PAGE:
If you're having trouble connecting your domain with your website on PythonAnywhere, make sure you have been through our Custom Domains help page. If after that you are still experiencing problems, we've prepared a set of solutions for the most common ones and some background information to help you understand how DNS works.
yourdomain.com is not
This is the cause of about 80% of problems with DNS setup :-)
Technically speaking those two addresses are completely different things -- you
could have one website on one, and a completely different one on the other. You should
set up your website on
www.yourdomain.com and then set up
www.yourdomain.com as a separate step.
The name of your website on the "Web" page inside PythonAnywhere needs to be
an exact match for the address that people use to visit it, so in all but the most
unusual cases it should include the
www. So if right now you just have
yourdomain.com there instead of
www.yourdomain.com, then use the "pencil" icon next
to the name to edit it, add the missing
www., and your site may start working
For more details about
www.yourdomain.com, check out our
separate help page about "naked" domains.
"We were unable to find a CNAME for your domain" -- but the site works!
If you see "We were unable to find a CNAME for your domain." message but your website loads normally and appears to be running the code you have configured on PythonAnywhere, it usually mean that your name server provider (usually it happens for Cloudflare using CNAME Flattening) sets redirection in a way that makes us unable to identify a CNAME. It's fine.
But if you're not seeing your website when you visit it, read on...
How to check if your CNAME is properly set up
dig is a tool that can be used to talk to the DNS system to get information
about a domain name. We have it installed on PythonAnywhere, so you can run it
from a Bash console.
Here is a sample run for a correctly-configured domain, and its output. We'll explain specific parts of it later.
$ dig www.yourdomain.com ; <<>> DiG 9.10.3-P4-Ubuntu <<>> www.yourdomain.com ;; global options: +cmd ;; Got answer: ;; ->>HEADER<<- opcode: QUERY, status: NOERROR, id: 38590 ;; flags: qr rd ra; QUERY: 1, ANSWER: 2, AUTHORITY: 0, ADDITIONAL: 1 ;; OPT PSEUDOSECTION: ; EDNS: version: 0, flags:; udp: 4096 ;; QUESTION SECTION: ;www.yourdomain.com. IN A ;; ANSWER SECTION: www.yourdomain.com. 60 IN CNAME webapp-12345.pythonanywhere.com. webapp-12345.pythonanywhere.com. 60 IN A 22.214.171.124 ;; Query time: 25 msec ;; SERVER: 127.0.0.1#53(127.0.0.1) ;; WHEN: Thu Jun 13 16:46:46 UTC 2019 ;; MSG SIZE rcvd: 113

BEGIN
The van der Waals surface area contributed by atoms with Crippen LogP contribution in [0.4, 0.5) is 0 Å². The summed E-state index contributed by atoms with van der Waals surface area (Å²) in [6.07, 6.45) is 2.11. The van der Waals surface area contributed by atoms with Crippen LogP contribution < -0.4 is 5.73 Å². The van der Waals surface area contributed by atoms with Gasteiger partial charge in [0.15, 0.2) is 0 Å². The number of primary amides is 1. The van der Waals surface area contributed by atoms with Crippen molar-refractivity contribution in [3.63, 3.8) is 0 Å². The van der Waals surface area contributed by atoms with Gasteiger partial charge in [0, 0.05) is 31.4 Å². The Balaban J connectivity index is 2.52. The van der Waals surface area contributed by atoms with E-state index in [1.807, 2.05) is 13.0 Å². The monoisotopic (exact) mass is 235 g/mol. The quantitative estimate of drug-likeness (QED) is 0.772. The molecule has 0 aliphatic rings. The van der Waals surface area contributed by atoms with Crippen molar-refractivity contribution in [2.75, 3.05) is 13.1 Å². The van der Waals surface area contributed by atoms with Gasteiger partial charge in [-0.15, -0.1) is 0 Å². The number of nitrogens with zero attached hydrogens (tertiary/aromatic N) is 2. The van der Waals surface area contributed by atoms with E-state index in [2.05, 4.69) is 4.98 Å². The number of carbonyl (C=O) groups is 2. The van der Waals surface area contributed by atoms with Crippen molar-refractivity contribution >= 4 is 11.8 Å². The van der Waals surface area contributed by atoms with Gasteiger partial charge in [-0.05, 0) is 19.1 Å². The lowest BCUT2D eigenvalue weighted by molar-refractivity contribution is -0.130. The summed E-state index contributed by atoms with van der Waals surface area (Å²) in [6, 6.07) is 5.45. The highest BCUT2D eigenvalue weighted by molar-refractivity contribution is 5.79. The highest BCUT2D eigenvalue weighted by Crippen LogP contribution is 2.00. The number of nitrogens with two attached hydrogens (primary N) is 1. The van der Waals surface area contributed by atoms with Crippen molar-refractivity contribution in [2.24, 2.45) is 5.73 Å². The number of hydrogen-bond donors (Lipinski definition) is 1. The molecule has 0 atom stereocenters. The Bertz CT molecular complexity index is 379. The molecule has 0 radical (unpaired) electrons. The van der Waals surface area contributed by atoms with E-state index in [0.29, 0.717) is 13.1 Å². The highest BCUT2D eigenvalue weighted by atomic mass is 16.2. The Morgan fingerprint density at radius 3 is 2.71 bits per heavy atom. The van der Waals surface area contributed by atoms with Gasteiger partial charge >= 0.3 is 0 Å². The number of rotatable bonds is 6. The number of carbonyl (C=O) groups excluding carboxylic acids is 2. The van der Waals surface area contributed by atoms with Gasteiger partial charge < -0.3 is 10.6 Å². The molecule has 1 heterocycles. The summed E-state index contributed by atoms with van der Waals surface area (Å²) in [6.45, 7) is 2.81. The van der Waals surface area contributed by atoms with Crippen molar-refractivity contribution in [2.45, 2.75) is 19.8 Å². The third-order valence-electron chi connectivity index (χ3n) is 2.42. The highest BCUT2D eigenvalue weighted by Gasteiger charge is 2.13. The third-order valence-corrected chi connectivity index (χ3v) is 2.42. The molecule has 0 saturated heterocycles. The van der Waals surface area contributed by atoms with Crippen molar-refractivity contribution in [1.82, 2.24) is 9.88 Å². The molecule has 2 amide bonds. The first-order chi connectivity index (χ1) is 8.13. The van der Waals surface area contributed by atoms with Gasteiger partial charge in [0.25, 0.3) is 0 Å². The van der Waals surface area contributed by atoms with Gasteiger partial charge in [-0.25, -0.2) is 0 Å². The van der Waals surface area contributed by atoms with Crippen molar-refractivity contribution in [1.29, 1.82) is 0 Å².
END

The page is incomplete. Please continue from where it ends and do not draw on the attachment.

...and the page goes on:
The most important part of this is the piece labeled "ANSWER SECTION". This shows how the DNS system is handling your domain.
www.yourdomain.com is a
correctly configured CNAME, it points to
first line of the section). The second line shows what IP address that
ultimately resolves to.
Another important part of the "ANSWER SECTION" is the number before the IN in the first line. It is the TTL (or Time-to-Live) of the DNS record. Every DNS record has a TTL and that determines how long a machine will cache a result for in seconds. In the example above it would take at least 1 minute for a change to become visible. A TTL of 3600 would take at least an hour, and so on. So if the number there is high, and you've only waited a few minutes for the DNS changes to take effect, you may need to wait longer.
If there is no "ANSWER SECTION", it means that the website address does not exist in the
DNS system -- generally that means that you haven't set up the CNAME correctly.
The most common cause of this is that the "name" of the CNAME record is wrong.
Some registrars require that you enter
for the "name" of the CNAME; other registrars only want
www. If you enter
the settings for a registrar that only wants
www, then they will interpret it as a CNAME
www.yourdomain.com.yourdomain.com, which obviously won't work. You can check if
this has happened by running
dig www.yourdomain.com.yourdomain.com -- if that comes
back with a correct CNAME setup like the one above, then edit your CNAME record on
your registrar's site, so that the name is just
If there is an "ANSWER SECTION", you might find that instead of having a CNAME it has something like this:
www.yourdomain.com. 275 IN A 126.96.36.199
-- the important bit being that it says "A" where the previous example had "CNAME",
followed by some numbers instead of
If this happens, it's because there's an A record rather than a CNAME set up for
your domain. Check your DNS setup on your registrar's page -- a common cause of
this kind of thing is if you have set up the CNAME correctly for
www.yourdomain.com, but your registrar had
previously set up an A record for the same address -- the A record overrides
the CNAME. Be careful before changing anything here -- if you have an A record
that is not for
www.yourdomain.com, it's probably OK. But if there is one for
that host name, then you should delete it, wait for the change to propagate,
and see if that fixes it.
How DNS works
We have also a a seperate help page that describes a little about how DNS works. It's a great place to start if you're confused and don't understand what's really going on with your custom domain.
Still having trouble?
If after puzzling through
dig output and trying various things, you still
can't get it to work, then you can
contact us -- please attach a screenshot
of how you've set up the DNS configuration on your domain registrar's site, as
that will help us to tell you what needs to be changed.